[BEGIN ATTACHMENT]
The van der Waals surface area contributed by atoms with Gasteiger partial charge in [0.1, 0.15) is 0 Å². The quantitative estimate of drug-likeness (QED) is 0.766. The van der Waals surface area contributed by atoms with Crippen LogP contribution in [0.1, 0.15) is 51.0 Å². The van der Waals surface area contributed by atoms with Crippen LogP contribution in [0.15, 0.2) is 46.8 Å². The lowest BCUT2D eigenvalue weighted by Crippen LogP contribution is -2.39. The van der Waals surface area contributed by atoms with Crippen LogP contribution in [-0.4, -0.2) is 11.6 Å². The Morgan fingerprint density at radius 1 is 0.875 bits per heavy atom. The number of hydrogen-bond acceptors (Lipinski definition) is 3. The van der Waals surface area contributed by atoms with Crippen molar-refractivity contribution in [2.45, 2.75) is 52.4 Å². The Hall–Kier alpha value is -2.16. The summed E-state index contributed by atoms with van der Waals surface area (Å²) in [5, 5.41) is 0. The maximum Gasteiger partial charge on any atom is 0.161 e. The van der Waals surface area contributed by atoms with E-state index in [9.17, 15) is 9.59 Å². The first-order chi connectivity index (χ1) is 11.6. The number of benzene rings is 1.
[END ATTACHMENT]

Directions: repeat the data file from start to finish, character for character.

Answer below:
The van der Waals surface area contributed by atoms with Gasteiger partial charge in [0.1, 0.15) is 0 Å². The quantitative estimate of drug-likeness (QED) is 0.766. The van der Waals surface area contributed by atoms with Crippen LogP contribution in [0.1, 0.15) is 51.0 Å². The van der Waals surface area contributed by atoms with Crippen LogP contribution in [0.15, 0.2) is 46.8 Å². The lowest BCUT2D eigenvalue weighted by Crippen LogP contribution is -2.39. The van der Waals surface area contributed by atoms with Crippen LogP contribution in [-0.4, -0.2) is 11.6 Å². The Morgan fingerprint density at radius 1 is 0.875 bits per heavy atom. The number of hydrogen-bond acceptors (Lipinski definition) is 3. The van der Waals surface area contributed by atoms with Crippen molar-refractivity contribution in [2.45, 2.75) is 52.4 Å². The Hall–Kier alpha value is -2.16. The summed E-state index contributed by atoms with van der Waals surface area (Å²) in [5, 5.41) is 0. The maximum Gasteiger partial charge on any atom is 0.161 e. The van der Waals surface area contributed by atoms with E-state index in [9.17, 15) is 9.59 Å². The first-order chi connectivity index (χ1) is 11.6. The number of benzene rings is 1.